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New BESA president calls on industry to use buildings to solve social challenges

Imtech’s John Norfolk pledges to build on ’technical legacy’ of building services association

Imtech’s John Norfolk used his inaugural speech as BESA president to call on members to address the need for better buildings to help address social problems. He also said BESA members should build on the technical legacy of the 115-year-old body to help to tackle the modern challenges created by climate change.

Mr Norfolk is senior project manager at Imtech Engineering Services. He was chair of BESA Yorkshire region from 2010 to 2012 and is a long serving member of the Association’s membership and legal & commercial committees. He takes over from Tim Hopkinson of E Poppleton & Son, who served as president for two years.

Mr Norfolk said: “Never has our sector’s specialist knowledge been more in demand and more valuable. We are in the midst of major technical and philosophical change in this country. Part of the political upheaval…is the critical challenge we face around climate change.”

He said this would both transform the way the sector works and thrust the industry into the limelight, but would also create an opportunity to address fundamental social issues affected by building performance.”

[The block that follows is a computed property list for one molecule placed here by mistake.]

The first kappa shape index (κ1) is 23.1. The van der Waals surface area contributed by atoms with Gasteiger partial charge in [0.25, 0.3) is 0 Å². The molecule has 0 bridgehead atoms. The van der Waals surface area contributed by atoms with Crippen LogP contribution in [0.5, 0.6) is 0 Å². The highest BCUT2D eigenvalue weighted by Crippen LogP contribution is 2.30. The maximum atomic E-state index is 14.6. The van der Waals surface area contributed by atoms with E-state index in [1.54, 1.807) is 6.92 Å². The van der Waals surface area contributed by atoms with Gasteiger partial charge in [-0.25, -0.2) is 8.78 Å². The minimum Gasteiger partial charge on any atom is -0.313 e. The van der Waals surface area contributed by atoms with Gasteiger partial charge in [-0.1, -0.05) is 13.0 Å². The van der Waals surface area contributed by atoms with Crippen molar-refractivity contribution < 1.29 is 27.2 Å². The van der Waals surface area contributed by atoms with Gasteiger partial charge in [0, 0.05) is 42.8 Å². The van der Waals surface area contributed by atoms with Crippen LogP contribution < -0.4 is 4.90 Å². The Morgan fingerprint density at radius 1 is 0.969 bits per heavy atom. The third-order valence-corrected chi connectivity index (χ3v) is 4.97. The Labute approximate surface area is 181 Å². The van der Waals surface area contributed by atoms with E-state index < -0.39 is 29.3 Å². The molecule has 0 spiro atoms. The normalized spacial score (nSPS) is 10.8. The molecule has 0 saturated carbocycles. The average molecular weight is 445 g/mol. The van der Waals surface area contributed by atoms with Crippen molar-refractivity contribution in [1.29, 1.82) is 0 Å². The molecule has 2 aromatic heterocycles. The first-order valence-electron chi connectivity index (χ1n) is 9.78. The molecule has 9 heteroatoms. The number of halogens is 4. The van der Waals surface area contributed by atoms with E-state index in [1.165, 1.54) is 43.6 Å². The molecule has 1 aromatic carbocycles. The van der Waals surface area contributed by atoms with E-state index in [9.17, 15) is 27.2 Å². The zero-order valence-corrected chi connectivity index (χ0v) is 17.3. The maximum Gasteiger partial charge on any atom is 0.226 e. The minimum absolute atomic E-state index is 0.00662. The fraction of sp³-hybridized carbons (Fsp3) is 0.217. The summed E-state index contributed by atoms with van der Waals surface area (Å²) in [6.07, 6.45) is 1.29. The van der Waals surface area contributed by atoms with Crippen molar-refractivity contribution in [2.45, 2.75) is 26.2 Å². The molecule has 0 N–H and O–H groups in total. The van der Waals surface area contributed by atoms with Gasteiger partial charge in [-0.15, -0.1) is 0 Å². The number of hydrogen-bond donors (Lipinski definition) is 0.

Mr Norfolk paid tribute to Mr Hopkinson and thanked him for steering BESA through choppy waters: “He set us back on course and, crucially, rejuvenated BESA’s engagement with its membership, which is something I intend to build on as we prepare ourselves for the challenges ahead.”

He added: “BESA and its membership are in the vanguard of zero carbon action. We are already delivering low carbon building services systems; energy efficiency and clean energy projects up and down the country. Aiming for low and zero carbon development will also have a hugely positive effect on the economy. However, to be successful, we must champion the high technical standards that BESA has always stood for and stress the need for our clients to insist on seeing evidence of competence – as proposed in the Hackitt Review.”

He also urged the industry to see the climate change agenda as an opportunity to address social justice issues.

He said: ”A civilised society is founded on how it treats its people – and specifically the most vulnerable. A low carbon built environment will also be a high quality one that can offer a way out of poverty and poor health. High quality, low carbon systems can lift thousands of families out of fuel poverty by slashing energy bills, but just as importantly, any substantial retrofit programme should create a wonderful legacy of high quality buildings and facilities supporting social mobility and opportunity. It should also focus on vital health-related issues like indoor air quality. Our work as building engineers is, therefore, a way of transforming quality of life for thousands of families as well as being a way to reduce climate change.”

 

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